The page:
What's The Deal With Veal?

Mar 02, 2017

Veal is meat from a calf or young beef animal. These calves are raised until about 16 to 18 weeks of age, weighing around 450 pounds. Most of these calves are products of the dairy industry. Male dairy calves have little value to the dairy industry, so they are used in the veal industry.

Most of the consumption of veal occurs outside of the United States. The consumption of veal in the United States has dramatically decreased over time. The all-time high for veal consumption in the US was in 1944 with 8.6 lbs. of veal per person. However, in 2008, Americans only consumed around 0.3 lbs. of veal per person annually.

Veal calves are separated from their mothers within 3 days after birth. They are then housed in separate barns and fed a milk replacer containing all of the nutritional requirements of the calf. The animals are then slaughtered around 18 weeks of age.

Just like the rest of the meat industry, every veal carcass is inspected by the USDA. They are also graded using a specific system which considers the conformation of the carcass and the quality and color of the lean. Veal can be one of five quality grades: prime, choice, good, standard, and utility.

While veal is considered a red meat, the meat will possess a paler color when raw. Cooking veal is very similar to cooking chicken. Garlic, lemon peel, black pepper, lemon pepper, fresh or dried herbs, and Italian seasoning are some of the more popular pairings for veal. When cooking,  veal needs to reach a safe internal temperature of 160 ° F.

Veal is a healthy choice as a 3 ounce serving has only 166 calories, and provides 29% of the recommended daily intake of zinc, 36% of the daily intake of niacin, and 23% of the recommended vitamin B-12 intake.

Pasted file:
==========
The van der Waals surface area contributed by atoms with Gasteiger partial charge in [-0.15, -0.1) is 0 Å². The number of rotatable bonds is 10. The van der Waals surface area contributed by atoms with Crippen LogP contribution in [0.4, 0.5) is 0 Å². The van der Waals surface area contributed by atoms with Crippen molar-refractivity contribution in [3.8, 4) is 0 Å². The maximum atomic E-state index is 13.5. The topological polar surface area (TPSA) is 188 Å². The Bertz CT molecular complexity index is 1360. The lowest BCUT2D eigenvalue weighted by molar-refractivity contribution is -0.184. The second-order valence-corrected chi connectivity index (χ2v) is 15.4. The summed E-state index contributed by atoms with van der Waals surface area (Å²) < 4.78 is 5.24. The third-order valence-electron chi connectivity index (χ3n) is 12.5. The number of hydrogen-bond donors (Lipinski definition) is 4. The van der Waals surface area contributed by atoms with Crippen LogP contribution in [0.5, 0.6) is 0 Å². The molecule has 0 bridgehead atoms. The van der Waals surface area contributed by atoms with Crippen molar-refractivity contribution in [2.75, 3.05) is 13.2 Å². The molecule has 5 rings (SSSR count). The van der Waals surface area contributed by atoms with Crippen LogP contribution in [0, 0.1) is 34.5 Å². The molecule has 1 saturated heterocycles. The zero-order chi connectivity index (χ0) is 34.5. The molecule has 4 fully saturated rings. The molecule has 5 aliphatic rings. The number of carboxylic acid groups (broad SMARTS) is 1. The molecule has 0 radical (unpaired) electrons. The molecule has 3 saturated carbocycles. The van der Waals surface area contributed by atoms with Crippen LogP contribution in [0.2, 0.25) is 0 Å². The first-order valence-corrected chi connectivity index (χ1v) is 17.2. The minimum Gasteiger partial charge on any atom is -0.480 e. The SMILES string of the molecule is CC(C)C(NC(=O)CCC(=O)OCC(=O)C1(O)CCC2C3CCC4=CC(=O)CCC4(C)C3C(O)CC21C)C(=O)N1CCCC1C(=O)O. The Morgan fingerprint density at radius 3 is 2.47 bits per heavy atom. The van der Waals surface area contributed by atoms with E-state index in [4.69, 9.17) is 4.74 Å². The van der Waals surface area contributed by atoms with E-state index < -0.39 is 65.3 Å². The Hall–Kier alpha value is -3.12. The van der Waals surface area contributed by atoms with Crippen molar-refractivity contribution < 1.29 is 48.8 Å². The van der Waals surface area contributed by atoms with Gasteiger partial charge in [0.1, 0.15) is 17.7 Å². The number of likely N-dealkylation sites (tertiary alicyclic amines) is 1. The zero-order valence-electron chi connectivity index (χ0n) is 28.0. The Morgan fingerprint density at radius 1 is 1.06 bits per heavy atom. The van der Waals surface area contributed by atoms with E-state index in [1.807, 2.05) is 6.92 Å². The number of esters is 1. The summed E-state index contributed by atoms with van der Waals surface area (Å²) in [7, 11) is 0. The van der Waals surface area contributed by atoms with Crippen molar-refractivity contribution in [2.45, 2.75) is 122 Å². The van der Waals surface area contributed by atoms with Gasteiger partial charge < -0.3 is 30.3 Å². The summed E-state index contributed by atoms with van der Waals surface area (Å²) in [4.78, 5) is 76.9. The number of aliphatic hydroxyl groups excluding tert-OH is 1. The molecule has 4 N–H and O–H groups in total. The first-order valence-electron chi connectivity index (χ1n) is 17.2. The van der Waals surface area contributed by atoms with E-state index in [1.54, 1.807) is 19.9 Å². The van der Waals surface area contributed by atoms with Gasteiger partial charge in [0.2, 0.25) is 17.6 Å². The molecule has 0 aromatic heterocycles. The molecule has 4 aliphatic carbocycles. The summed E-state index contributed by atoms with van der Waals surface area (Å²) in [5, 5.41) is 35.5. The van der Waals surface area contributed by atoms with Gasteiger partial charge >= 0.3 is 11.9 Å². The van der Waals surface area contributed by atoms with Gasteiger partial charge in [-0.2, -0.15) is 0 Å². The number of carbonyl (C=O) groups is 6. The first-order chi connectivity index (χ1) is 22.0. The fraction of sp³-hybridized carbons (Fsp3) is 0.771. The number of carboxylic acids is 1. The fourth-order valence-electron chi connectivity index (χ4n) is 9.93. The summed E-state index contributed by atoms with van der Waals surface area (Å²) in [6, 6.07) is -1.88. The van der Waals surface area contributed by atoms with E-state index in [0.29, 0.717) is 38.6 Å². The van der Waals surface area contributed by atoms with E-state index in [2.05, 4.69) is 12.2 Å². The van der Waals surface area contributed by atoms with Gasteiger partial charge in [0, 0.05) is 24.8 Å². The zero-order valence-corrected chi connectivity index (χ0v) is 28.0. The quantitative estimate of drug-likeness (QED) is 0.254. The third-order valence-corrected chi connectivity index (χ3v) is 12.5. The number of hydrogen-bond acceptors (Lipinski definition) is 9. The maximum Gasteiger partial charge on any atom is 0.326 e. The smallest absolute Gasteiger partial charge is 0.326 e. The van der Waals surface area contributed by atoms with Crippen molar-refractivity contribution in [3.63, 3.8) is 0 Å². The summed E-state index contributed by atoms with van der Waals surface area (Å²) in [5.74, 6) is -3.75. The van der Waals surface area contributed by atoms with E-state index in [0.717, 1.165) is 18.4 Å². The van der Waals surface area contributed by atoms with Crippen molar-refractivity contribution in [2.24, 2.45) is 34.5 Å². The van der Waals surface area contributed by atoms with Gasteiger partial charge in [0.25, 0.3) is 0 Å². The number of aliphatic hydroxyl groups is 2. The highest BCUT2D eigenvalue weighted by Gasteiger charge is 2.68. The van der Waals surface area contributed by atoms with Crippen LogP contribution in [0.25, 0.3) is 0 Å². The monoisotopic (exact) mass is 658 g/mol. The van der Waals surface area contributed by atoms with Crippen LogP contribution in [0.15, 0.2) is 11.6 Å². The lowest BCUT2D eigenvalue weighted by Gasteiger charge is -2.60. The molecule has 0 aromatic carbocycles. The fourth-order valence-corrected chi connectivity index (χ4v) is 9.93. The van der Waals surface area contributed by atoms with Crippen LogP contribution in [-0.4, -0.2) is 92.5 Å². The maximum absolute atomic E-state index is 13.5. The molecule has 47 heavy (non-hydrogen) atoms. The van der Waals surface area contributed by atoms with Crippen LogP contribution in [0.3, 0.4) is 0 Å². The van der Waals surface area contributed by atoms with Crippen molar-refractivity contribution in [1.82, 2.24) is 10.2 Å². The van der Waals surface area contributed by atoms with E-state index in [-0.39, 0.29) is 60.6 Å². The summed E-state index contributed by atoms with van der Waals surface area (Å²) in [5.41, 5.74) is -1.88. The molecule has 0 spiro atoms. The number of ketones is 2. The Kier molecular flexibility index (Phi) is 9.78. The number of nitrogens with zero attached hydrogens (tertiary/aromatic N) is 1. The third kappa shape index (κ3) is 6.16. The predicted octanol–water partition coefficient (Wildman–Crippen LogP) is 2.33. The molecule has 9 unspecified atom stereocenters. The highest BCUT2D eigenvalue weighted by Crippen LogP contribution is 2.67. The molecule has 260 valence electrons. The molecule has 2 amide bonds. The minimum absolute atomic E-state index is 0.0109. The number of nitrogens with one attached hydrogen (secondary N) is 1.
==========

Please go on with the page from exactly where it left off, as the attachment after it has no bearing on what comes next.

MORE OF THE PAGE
When purchasing veal look for a creamy pink, fine grained texture cut of meat. If there is any fat on the meat is should have a milky white appearance. You want to choose a package that is cold, and tightly wrapped to keep the meat fresh for a longer period of time.

While veal consumption is drastically decreasing, it is still a good source of nutrients for consumers, while adding diversity to the diet.





Photo Courtesy of The MeatingPlace 

Video Podcasts and Webinars

  • Grass or grain? Is there a definitively sustainable beef production system?


    The webinar examined the science relating to grass-fed and grain-fed beef in terms of sustainable... read more »

  • 2015-2020 Dietary Guidelines for Americans Update


    Kris Sollid, Registered Dietitian with the International Food Information Council and Sarah Romo... read more »

  • Meat in the Diet


    read more »

Social Media

  • @MeatScience: Now Hiring: Plant Operations Intern-Housing Provided | Seaboard Foods: Guymon, Oklahoma | https://t.co/7G6LIEkaH9 #jobs
  • @MeatScience: Now Hiring: Farm Operations Intern-Housing Provided! | Seaboard Foods: Guymon, Oklahoma | https://t.co/F1w7b7VgrV #jobs
  • @MeatScience: Now Hiring: Operations Associate | Seaboard Foods: Guymon, Oklahoma | https://t.co/jp19vL2VBa #jobs
  • @MeatScience: Now Hiring: University of Wisconsin-Madison Graduate Student Position | University of Wisconsin-Madison: Madison, W… https://t.co/613dn33EWI
  • @MeatScience: Now Hiring: Food Scientist | Cargill: Wichita, Kansas | https://t.co/lDKcrzZwQg #jobs